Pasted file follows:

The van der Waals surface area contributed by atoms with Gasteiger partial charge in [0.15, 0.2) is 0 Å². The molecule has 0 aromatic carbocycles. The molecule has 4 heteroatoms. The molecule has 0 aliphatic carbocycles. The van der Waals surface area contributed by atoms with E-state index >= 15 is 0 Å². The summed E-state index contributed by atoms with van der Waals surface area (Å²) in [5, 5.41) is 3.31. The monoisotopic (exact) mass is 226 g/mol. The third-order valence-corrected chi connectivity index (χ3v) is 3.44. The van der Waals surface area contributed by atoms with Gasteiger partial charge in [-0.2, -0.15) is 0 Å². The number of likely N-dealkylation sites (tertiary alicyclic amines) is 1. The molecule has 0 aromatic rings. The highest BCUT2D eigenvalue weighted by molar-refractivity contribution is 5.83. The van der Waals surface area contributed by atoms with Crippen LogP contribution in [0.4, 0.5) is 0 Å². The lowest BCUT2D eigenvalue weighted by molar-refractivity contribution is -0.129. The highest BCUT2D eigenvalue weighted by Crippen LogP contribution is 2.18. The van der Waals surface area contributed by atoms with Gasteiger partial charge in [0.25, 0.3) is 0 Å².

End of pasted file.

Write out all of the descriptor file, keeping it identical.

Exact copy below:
The van der Waals surface area contributed by atoms with Gasteiger partial charge in [0.15, 0.2) is 0 Å². The molecule has 0 aromatic carbocycles. The molecule has 4 heteroatoms. The molecule has 0 aliphatic carbocycles. The van der Waals surface area contributed by atoms with E-state index >= 15 is 0 Å². The summed E-state index contributed by atoms with van der Waals surface area (Å²) in [5, 5.41) is 3.31. The monoisotopic (exact) mass is 226 g/mol. The third-order valence-corrected chi connectivity index (χ3v) is 3.44. The van der Waals surface area contributed by atoms with Gasteiger partial charge in [-0.2, -0.15) is 0 Å². The number of likely N-dealkylation sites (tertiary alicyclic amines) is 1. The molecule has 0 aromatic rings. The highest BCUT2D eigenvalue weighted by molar-refractivity contribution is 5.83. The van der Waals surface area contributed by atoms with Crippen LogP contribution in [0.4, 0.5) is 0 Å². The lowest BCUT2D eigenvalue weighted by molar-refractivity contribution is -0.129. The highest BCUT2D eigenvalue weighted by Crippen LogP contribution is 2.18. The van der Waals surface area contributed by atoms with Gasteiger partial charge in [0.25, 0.3) is 0 Å².